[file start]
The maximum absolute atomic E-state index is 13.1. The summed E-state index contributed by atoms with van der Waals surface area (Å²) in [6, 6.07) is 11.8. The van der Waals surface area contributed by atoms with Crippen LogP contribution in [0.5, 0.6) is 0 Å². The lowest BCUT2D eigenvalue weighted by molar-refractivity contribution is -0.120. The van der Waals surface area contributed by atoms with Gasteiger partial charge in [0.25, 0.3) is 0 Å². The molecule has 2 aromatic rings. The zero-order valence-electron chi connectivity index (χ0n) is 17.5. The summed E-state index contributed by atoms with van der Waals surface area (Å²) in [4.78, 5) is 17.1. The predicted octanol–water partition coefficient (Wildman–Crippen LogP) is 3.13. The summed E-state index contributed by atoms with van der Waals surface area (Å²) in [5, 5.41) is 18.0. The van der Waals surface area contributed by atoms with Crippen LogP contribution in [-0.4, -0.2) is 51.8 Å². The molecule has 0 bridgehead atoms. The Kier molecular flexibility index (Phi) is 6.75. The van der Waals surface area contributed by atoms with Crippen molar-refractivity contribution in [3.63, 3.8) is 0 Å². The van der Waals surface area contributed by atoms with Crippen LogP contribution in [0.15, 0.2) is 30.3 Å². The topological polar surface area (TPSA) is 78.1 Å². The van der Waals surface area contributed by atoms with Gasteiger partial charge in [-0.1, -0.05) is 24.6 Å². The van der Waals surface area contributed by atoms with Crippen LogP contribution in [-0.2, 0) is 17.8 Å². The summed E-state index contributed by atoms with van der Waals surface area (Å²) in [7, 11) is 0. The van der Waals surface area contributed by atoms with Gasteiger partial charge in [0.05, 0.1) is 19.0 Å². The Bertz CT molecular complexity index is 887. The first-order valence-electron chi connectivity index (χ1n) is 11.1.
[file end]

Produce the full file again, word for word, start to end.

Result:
The maximum absolute atomic E-state index is 13.1. The summed E-state index contributed by atoms with van der Waals surface area (Å²) in [6, 6.07) is 11.8. The van der Waals surface area contributed by atoms with Crippen LogP contribution in [0.5, 0.6) is 0 Å². The lowest BCUT2D eigenvalue weighted by molar-refractivity contribution is -0.120. The van der Waals surface area contributed by atoms with Gasteiger partial charge in [0.25, 0.3) is 0 Å². The molecule has 2 aromatic rings. The zero-order valence-electron chi connectivity index (χ0n) is 17.5. The summed E-state index contributed by atoms with van der Waals surface area (Å²) in [4.78, 5) is 17.1. The predicted octanol–water partition coefficient (Wildman–Crippen LogP) is 3.13. The summed E-state index contributed by atoms with van der Waals surface area (Å²) in [5, 5.41) is 18.0. The van der Waals surface area contributed by atoms with Crippen LogP contribution in [-0.4, -0.2) is 51.8 Å². The molecule has 0 bridgehead atoms. The Kier molecular flexibility index (Phi) is 6.75. The van der Waals surface area contributed by atoms with Crippen molar-refractivity contribution in [3.63, 3.8) is 0 Å². The van der Waals surface area contributed by atoms with Crippen LogP contribution in [0.15, 0.2) is 30.3 Å². The topological polar surface area (TPSA) is 78.1 Å². The van der Waals surface area contributed by atoms with Gasteiger partial charge in [-0.1, -0.05) is 24.6 Å². The van der Waals surface area contributed by atoms with Crippen LogP contribution in [-0.2, 0) is 17.8 Å². The summed E-state index contributed by atoms with van der Waals surface area (Å²) in [7, 11) is 0. The van der Waals surface area contributed by atoms with Gasteiger partial charge in [0.05, 0.1) is 19.0 Å². The Bertz CT molecular complexity index is 887. The first-order valence-electron chi connectivity index (χ1n) is 11.1.